Learning activities for June 1st to June 5th:

-Students should continue to do 30 minutes of silent reading every day.

-If you don’t have books available, there are online books available on the website

tumblebooks.com . You can log in by using the username: Harcourt123 and the password: trial.

-There are also online books available on the website raz-kids.com. Click on “Kids Login” and type in the username MrScullyHarcourt. Students will then choose their name and type in their individual passwords.

-Students should continue to try to do 60 minutes of physical activity each day.

-Every day this week have students work on a opinion writing piece. With opinion writing pieces students explain to their audience why they feel a certain way about a certain topic. For example, students could write about why pizza is there favourite food, what there favourite TV show is and why, why they prefer dogs over cats, etc.

As students work on their opinion pieces they can watch the following YouTube videos which will walk students through the steps of how to create an opinion piece:

- Episode 1: What is an opinion piece?

Link: https://www.youtube.com/watch?v=KEK2oGBSsHk

2. Episode 2: Choosing an opinion writing topic

Link: https://www.youtube.com/watch?v=qv4rHG6rrr8

3.Episode 3: Making an opinion writing plan

Link: https://www.youtube.com/watch?v=7kYtkqfXMOg

4. Episode 4: Writing a draft

Link: https://www.youtube.com/watch?v=JmEWpwB85E0

5. Episode 5: Writing a draft: Reasons and Examples

Link: https://www.youtube.com/watch?v=X1e8Zg-fYgE

6. Episode 6: Writing a draft: Conclusion

Link: https://www.youtube.com/watch?v=3Xo9C8BxgWE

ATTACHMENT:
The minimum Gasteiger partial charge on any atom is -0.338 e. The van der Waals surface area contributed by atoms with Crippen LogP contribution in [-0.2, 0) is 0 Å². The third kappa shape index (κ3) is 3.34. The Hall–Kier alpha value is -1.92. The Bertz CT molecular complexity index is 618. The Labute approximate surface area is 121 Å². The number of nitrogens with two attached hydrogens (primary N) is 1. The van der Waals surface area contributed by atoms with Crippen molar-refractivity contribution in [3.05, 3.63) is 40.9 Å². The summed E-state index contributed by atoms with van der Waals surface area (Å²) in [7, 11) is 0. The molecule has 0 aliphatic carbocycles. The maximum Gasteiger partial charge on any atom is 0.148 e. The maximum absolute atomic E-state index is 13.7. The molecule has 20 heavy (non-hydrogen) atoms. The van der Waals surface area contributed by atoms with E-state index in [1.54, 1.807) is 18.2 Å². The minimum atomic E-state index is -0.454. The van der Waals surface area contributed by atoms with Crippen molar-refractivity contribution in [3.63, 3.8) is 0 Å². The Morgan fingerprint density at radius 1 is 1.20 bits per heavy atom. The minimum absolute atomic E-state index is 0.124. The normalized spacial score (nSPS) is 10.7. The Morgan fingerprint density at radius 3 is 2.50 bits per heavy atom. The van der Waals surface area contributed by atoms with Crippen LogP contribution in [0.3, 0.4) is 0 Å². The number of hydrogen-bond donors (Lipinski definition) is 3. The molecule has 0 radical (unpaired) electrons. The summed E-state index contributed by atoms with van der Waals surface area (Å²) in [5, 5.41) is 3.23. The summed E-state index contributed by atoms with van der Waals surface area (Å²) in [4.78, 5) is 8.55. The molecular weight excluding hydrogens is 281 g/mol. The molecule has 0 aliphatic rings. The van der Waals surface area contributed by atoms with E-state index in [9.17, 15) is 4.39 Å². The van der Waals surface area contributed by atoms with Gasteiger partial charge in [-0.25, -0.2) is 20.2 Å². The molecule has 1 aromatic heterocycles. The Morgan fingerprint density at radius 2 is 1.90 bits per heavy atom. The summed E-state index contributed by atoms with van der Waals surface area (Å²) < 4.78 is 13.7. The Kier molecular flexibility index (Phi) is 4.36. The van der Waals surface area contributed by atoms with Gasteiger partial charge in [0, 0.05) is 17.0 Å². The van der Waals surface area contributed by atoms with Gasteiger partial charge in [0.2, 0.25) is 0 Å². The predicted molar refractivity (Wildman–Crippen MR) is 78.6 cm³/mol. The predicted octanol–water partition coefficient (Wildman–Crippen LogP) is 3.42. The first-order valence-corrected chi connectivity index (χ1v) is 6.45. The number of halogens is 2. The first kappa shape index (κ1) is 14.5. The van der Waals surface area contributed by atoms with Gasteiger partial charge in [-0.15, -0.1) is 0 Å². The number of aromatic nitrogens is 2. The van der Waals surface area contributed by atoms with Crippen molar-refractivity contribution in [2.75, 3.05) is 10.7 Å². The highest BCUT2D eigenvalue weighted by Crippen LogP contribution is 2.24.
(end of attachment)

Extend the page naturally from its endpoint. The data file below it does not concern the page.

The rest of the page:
7. Episode 7: Revising your Writing

Link: https://www.youtube.com/watch?v=6sZao2fUhSw

8. Episode 8: Editing your Writing

Link: https://www.youtube.com/watch?v=LSmjkSkaR70

-Every day this week have students work on the basic concept of division. Remind students that division means we are sharing a certain number of something equally among a certain number of groups, and trying to find out how much each group gets. For example, the division problem 20 ÷ 5 = 4, means if we have 20 of something, and we are sharing that 20 equally among 5 groups, each group will have 4.

-The following is an example of a division problem students could work on, as well as an explanation of how students could solve it.

Ex: 33 ÷ 8. Students could draw out 8 circles, then share 33 among the 8 circles (draw out 33 pencil marks that they distribute equally among the 8 circles). In the case of this example, students will notice that each circle ends up with 4 marks, and that there will be 1 left over that they cannot share equally among the 8 circles. Their answer would then be 33 ÷ 8 = 4 R1. The R1 means that there is one left over from the 33 which cannot be equally distributed amongst the 8 groups.

-Every day this week students should spend 20 minutes reviewing their 8 times tables and their related division facts:

8 x 1 = 8 8 ÷ 8 = 1 8 ÷ 1 = 8

8 x 2 = 16 16 ÷ 8 = 2 16 ÷ 2 = 8

8 x 3 = 24 24 ÷ 8 = 3 24 ÷ 3 = 8

8 x 4 = 32 32 ÷ 8 = 4 32 ÷ 4 = 8

8 x 5 = 40 40 ÷ 8 = 5 40 ÷ 5 = 8

8 x 6 = 48 48 ÷ 8 = 6 48 ÷ 6 = 8

8 x 7 = 56 56 ÷ 8 = 7 56 ÷ 7 = 8

8 x 8 = 64 64 ÷ 8 = 8 64 ÷ 8 = 8

8 x 9 = 72 72 ÷ 8 = 9 72 ÷ 9 = 8